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Monday, 05 September 2011

Media Under Threat in DRC

Press Freedom Group Members Threatened after Protest March 

By: Naomi Hunt

President of Congo Joseph Kabila, pictured on October 24, 2010. Kabila will stand for re-election in November 2011. On 26 August, journalists in the DRC marched in Kinshasa in protest of the abuse hurled at a fellow journalist by MP Yves Kisombe, who is reportedly close to the Parliamentary Majority of President Kabila. REUTERS/Denis Balibouse

VIENNA, 5 Sept. 2011 - IPI is alarmed to learn that Journalistes en Danger (JED) President Donat M'Baya Tshimanga and JED Secretary-General Tshivis Tshivuadi have received death threats in the Democratic Republic of Congo (DRC) in connection with their press freedom work. 

According to Reporters without Borders, Tshivuadi and Tshimanga received an Email at around 2 pm on 26 August threatening their families, accusing them of receiving money to smear an MP who allegedly insulted and threatened a female journalist, and warning that they should be ready for the “final battle”.

The threats came after journalists participated in a march on parliament in the DRC capital, Kinshasa, organized by JED and other civil society groups, to protest against the alleged treatment of a journalist colleague by MP Yves Kisombe of President Laurent Kabila’s political party, reports said.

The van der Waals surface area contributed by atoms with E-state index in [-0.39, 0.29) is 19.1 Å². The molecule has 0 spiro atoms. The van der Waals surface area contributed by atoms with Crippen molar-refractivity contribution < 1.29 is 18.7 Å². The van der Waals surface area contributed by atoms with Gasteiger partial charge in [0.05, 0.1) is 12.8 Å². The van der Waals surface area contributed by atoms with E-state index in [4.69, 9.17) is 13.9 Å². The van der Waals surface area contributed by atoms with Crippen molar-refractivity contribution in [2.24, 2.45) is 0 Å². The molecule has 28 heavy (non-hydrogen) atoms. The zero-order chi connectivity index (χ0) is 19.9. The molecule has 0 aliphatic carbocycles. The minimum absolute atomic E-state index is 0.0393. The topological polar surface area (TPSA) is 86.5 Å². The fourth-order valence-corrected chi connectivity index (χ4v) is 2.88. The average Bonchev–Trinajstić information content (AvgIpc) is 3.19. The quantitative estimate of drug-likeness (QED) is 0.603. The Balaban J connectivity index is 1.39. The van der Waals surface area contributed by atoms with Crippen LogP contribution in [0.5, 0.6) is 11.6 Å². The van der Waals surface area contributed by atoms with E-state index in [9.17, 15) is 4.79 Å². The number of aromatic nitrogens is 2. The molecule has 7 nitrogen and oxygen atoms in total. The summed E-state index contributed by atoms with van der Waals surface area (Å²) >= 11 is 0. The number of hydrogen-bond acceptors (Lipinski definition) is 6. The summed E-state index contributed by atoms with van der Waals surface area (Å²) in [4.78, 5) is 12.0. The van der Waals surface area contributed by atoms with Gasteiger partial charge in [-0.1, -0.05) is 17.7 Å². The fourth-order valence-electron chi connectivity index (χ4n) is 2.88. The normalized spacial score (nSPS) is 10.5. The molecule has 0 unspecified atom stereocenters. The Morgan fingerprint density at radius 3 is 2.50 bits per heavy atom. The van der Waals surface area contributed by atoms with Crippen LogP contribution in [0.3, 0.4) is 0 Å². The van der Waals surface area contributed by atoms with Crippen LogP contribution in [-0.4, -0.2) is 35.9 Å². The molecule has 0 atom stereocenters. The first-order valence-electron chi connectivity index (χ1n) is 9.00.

RSF and JED noted that there was no evidence that the Email threats had come from Kisombe.

So far there has been no official reaction to the death threats against the JED officials. Tshivuadi told IPI he didn’t expect much action, because this was not the first time there had been threats, and so far there had never been a response.

“We are deeply disturbed by these threats against journalists, especially as presidential elections are approaching,” said IPI Director Alison Bethel McKenzie. “The threats should be investigated and the perpetrator or perpetrators found. We salute the solidarity that DRC media have shown with their fellow journalists, and urge the authorities to respect journalists safety and press freedom.”

RSTV1 reporter Eugénie Ntumba had called Kisombe in early August to ask whether he would support a petition calling for free elections, but was allegedly verbally abused by him, reports said. Kisombe later allegedly came to the station and threatened to rape Ntumba, reports said.

In response, the journalist community in DRC agreed to a six-month black-out on media coverage of Kisombe, Tshivuadi told IPI. During last Friday’s march, the journalists presented a memo to the president of the national assembly, highlighting recent attacks on journalists and calling for Kisombe’s removal from parliament.

Tshivis told IPI that, following the demonstration, JED was contacted by Kisombe who apologised and asked that the press coverage embargo be lifted, which civil society organizations and media have yet to respond to.

 
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